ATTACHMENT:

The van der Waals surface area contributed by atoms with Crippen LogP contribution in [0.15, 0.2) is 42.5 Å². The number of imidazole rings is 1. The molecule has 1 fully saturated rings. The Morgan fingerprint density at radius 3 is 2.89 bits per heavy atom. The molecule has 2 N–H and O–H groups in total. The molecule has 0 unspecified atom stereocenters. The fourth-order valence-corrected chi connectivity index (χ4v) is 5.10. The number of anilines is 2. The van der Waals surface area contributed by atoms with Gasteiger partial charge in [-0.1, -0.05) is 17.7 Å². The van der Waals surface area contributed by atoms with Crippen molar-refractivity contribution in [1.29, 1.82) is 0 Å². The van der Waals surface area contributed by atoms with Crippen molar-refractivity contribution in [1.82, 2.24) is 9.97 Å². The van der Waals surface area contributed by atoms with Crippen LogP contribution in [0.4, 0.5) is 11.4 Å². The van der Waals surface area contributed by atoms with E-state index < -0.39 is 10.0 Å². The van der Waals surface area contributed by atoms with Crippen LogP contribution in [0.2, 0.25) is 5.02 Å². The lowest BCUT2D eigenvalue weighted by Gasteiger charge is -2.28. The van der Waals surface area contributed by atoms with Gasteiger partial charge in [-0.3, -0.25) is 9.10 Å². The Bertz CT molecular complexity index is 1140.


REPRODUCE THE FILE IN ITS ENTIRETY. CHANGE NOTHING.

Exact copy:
The van der Waals surface area contributed by atoms with Crippen LogP contribution in [0.15, 0.2) is 42.5 Å². The number of imidazole rings is 1. The molecule has 1 fully saturated rings. The Morgan fingerprint density at radius 3 is 2.89 bits per heavy atom. The molecule has 2 N–H and O–H groups in total. The molecule has 0 unspecified atom stereocenters. The fourth-order valence-corrected chi connectivity index (χ4v) is 5.10. The number of anilines is 2. The van der Waals surface area contributed by atoms with Gasteiger partial charge in [-0.1, -0.05) is 17.7 Å². The van der Waals surface area contributed by atoms with Crippen molar-refractivity contribution in [1.29, 1.82) is 0 Å². The van der Waals surface area contributed by atoms with Crippen molar-refractivity contribution in [1.82, 2.24) is 9.97 Å². The van der Waals surface area contributed by atoms with Crippen LogP contribution in [0.4, 0.5) is 11.4 Å². The van der Waals surface area contributed by atoms with E-state index < -0.39 is 10.0 Å². The van der Waals surface area contributed by atoms with Crippen LogP contribution in [0.2, 0.25) is 5.02 Å². The lowest BCUT2D eigenvalue weighted by Gasteiger charge is -2.28. The van der Waals surface area contributed by atoms with Gasteiger partial charge in [-0.3, -0.25) is 9.10 Å². The Bertz CT molecular complexity index is 1140.